Book Reviews -- By: Anonymous
STR 6:2 (Winter 2015) p. 229
Hans Madueme and Michael Reeves, eds. Adam, the Fall, and Original Sin: Theological, Biblical, and Scientific Perspectives. Grand Rapids: Baker Academic, 2014. xii + 339 pp. Paperback. ISBN 978–0801039928. $26.99 (Paperback).
Every so often one comes across a wide-ranging and probing inter-disciplinary collection of essays that sheds thoughtful theological light across scripture and the tradition. This is not such a volume. With one striking exception, this is a collection of essays that set their sights doggedly on the far shore of urging a historical Adam as a non-negotiable element of a historical fall without which all Christian things fall apart, and the biblical-theological center cannot hold. There is much excellent material along the way, but it is wrapped in this gloomily unpromising framework to such an inextricable degree that time and again the basic hermeneutical issues are obscured.
Perhaps I should confess that I am a British reviewer, though also a theologian and a church-minister for whom the doctrine of original sin is indeed a fundamental pillar of both my theological understanding and my ministry. I found myself quite startled by what seems at times to be a window into a peculiarly American world where people lose their jobs because of their hermeneutical approach to Genesis, or where Barth can be called a liberal (as indeed is Pannenberg, of all people), or where C.S. Lewis (that quintessential Oxbridge professor) can be quoted as if he were affirming a belief in an historical purpose to the Genesis 2–3 story. I frequently had to put my cup of tea back on its china saucer and proclaim “I say old chap, that’s just not how we do things here.” In the interests of providing some illumination to the reader of this review, I will attempt to intersperse some hermeneutical ruminations into an outline of the details of the book.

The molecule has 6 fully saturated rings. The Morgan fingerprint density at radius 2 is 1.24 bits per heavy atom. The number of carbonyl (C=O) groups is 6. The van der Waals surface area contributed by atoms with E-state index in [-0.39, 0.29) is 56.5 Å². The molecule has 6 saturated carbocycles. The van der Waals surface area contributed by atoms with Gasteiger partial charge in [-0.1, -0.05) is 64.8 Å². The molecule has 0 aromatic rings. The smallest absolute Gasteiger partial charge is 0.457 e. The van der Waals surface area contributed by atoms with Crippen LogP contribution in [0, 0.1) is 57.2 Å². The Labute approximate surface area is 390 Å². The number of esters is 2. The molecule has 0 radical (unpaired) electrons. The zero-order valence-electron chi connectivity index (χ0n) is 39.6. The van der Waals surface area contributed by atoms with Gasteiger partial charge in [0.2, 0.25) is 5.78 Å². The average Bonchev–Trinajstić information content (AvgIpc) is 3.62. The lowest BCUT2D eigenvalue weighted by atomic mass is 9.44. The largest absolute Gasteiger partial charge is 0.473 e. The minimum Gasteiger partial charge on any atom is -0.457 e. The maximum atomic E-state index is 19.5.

STR 6:2 (Winter 2015) p. 230
There are fifteen essays in four sections, framed by an editorial introduction and postscript that are worth studying first. They reveal a surprising homogeneity of purpose to the various contributions: they are all (or so the editors aver) demonstrating that “a historical Adam and original sin are essential, irremovable, relevant, and credible elements of the Christian faith.” (p. 323) The three essays of Part 1 explore “Adam in the Bible and Science:” an OT exploration, a NT piece, and a view from a paleontologist, who apparently had to write under a pseudonym because of the explosive nature of his comments. I fear that the explosion would strike those in my British context as rather tame. The OT piece (by C. John Collins) is entirely an exercise in “slippery slope” argument, even avo...
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